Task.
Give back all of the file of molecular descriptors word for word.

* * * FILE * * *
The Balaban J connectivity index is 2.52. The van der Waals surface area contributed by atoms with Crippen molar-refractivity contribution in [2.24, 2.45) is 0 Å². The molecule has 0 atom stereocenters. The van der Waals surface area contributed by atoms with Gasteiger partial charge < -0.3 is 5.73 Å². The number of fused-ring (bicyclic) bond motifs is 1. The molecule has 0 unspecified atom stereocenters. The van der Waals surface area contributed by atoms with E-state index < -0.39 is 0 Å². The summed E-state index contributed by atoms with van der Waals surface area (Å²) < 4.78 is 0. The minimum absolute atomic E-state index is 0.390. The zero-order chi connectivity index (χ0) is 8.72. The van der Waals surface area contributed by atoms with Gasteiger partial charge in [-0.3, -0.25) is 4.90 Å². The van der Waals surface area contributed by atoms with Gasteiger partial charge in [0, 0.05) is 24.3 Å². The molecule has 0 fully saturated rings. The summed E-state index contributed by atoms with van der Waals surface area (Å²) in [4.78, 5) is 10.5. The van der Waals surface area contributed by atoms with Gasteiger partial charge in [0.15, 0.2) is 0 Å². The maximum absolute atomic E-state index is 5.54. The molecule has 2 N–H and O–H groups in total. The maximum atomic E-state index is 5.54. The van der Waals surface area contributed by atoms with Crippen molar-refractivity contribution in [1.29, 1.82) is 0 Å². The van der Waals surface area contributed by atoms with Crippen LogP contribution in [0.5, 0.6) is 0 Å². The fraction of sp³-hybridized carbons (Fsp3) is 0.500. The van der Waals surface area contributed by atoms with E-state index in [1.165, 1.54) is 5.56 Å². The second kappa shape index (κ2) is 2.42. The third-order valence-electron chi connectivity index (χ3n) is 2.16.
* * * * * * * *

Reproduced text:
The Balaban J connectivity index is 2.52. The van der Waals surface area contributed by atoms with Crippen molar-refractivity contribution in [2.24, 2.45) is 0 Å². The molecule has 0 atom stereocenters. The van der Waals surface area contributed by atoms with Gasteiger partial charge < -0.3 is 5.73 Å². The number of fused-ring (bicyclic) bond motifs is 1. The molecule has 0 unspecified atom stereocenters. The van der Waals surface area contributed by atoms with E-state index < -0.39 is 0 Å². The summed E-state index contributed by atoms with van der Waals surface area (Å²) < 4.78 is 0. The minimum absolute atomic E-state index is 0.390. The zero-order chi connectivity index (χ0) is 8.72. The van der Waals surface area contributed by atoms with Gasteiger partial charge in [-0.3, -0.25) is 4.90 Å². The van der Waals surface area contributed by atoms with Gasteiger partial charge in [0, 0.05) is 24.3 Å². The molecule has 0 fully saturated rings. The summed E-state index contributed by atoms with van der Waals surface area (Å²) in [4.78, 5) is 10.5. The van der Waals surface area contributed by atoms with Gasteiger partial charge in [0.15, 0.2) is 0 Å². The maximum absolute atomic E-state index is 5.54. The molecule has 2 N–H and O–H groups in total. The maximum atomic E-state index is 5.54. The van der Waals surface area contributed by atoms with Crippen molar-refractivity contribution in [1.29, 1.82) is 0 Å². The van der Waals surface area contributed by atoms with Crippen LogP contribution in [0.5, 0.6) is 0 Å². The fraction of sp³-hybridized carbons (Fsp3) is 0.500. The van der Waals surface area contributed by atoms with E-state index in [1.165, 1.54) is 5.56 Å². The second kappa shape index (κ2) is 2.42. The third-order valence-electron chi connectivity index (χ3n) is 2.16.